by Maria Nix, contributing writer, MAPP
Most manufacturing executives reading this article have survived an unprecedented year in business. While some have thrived, many are searching for sparks of hope to be used as fuel to drive forward and prosper in 2021. The good news is, according to over 220 executives who participated in the annual State of the Plastics Industry survey, there are many economic and business indicators to be optimistic about in the coming year.
The information contained in MAPP’s annual State of the US Plastics Industry Report (SOIR) has been used by many over the past two decades as a barometer to better understand the status, strength and momentum of the processing segment. This report examines fourth-quarter trends, first-quarter and 12-month sales outlooks (general forecasts), resin pricing trends, capital expenditure plans, challenges and operational changes. It allows company leaders to benchmark against all market sectors and provides crucial insights that can be used to help align companies for business success.
2020 in the rearview mirror
The report begins with a look back at a year that brought many challenges. In terms of “sales levels today vs. one year ago,” 41% of the over 220 respondents stated their sales level increased, while 39% indicated their sales have decreased vs. this time last year. The sales decrease annotated by nearly four out of ten respondents represents the largest point drop ever recorded in year-over-year (YOY) decreases in MAPP’s SOIR history. Interestingly enough, there was no correlation between market segments served contributing to sales declines or increases; however, it was plain that larger companies – those above $50M in sales – outperformed all other-sized companies, with 64% of company executives representing this segment experiencing positive YOY sales growth.
When compared to Q3 of 2020, 56% of respondents saw an increase in sales in Q4 2020. Participants of the survey attributed this growth to implementation of new programs or increase of business with current customers. This is nearly 500 basis points (bps) above the 17-Year Historic Average of 52%, which is a positive tailwind and good momentum that will help to lift the industry in the first half of 2021.
Positive outlook for 2021
In the next 12 months, 82% of respondents have forecasted sales to increase, while only 5% project a decrease. Customers are increasingly returning to work with pent-up demand and new programs, industry realignment is causing immense activity in the transfer tooling business, and business is moving back into the US at a higher rate than historically shown.
With that said, it is no surprise that labor demand and employment levels are following suit. The majority of executives are forecasting Q1 increases in both the production workweek and number of production employees. In fact, only 4% of respondents project a decrease in hour demand or number of employees, which is a positive indicator, especially when compared to last year’s 12% decrease.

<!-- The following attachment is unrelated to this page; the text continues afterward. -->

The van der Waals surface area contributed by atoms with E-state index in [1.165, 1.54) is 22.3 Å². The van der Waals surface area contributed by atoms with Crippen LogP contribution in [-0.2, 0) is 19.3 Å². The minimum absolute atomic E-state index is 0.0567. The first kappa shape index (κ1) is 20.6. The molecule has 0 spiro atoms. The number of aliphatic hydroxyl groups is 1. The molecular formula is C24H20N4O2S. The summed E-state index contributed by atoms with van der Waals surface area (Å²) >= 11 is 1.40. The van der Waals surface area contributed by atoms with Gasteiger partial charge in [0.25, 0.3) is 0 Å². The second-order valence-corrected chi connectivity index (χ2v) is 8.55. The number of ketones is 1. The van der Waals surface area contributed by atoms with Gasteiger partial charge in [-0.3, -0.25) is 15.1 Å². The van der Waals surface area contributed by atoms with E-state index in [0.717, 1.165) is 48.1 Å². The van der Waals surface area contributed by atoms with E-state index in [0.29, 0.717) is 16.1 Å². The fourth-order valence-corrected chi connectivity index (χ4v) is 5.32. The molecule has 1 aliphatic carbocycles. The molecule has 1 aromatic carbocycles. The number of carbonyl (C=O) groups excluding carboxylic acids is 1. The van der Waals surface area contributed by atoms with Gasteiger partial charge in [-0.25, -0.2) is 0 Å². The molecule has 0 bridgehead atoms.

Potential challenges in 2021
While the data suggests great business potential in 2021, the top challenges detailed by the respondents will inherently hinder the ability to fully take advantage of all the prospective opportunities.
An ever-continuing challenge that directly impacts these employment level key performance indicators is the task of finding qualified workers. In looking at the top 10 challenges facing plastics companies in 2021, workforce remains number one, with 90% of companies listing it as one of their top three challenges that must be addressed this year.
This stat is down 1000 bps from the 2020 survey, which could be a sign that companies either have successfully improved their automation or – more probable – that priorities have shifted to other challenges, such as pandemic recovery or cost and availably of raw materials.
Cost and availability of raw materials ranked in the top three business challenges for 2021, which aligns with the data shown in the chart above for Q4 Pricing Trends. The chart shows 73% of survey respondents indicated that their price of resin increased in the fourth quarter of 2020, while only 2% saw decreases. Amount of increased price varied, but most identified paying from 2% to 12% more for raw materials than in previous quarters. Fortunately, 36% of companies were able to pass this increase in material costs directly to their customers.
Despite the challenges of the first year of the new decade, the bulk of industry executives are expecting a more robust business climate for 2021. The industry’s overall success in 2021 will teeter on several different issues, such as the speed of pandemic recovery, the ability to control costs, the ability to fill labor gaps and the mandate for each processor to focus on continuous improvement.
To obtain MAPP’s full State of the Industry Report: www.mappinc.com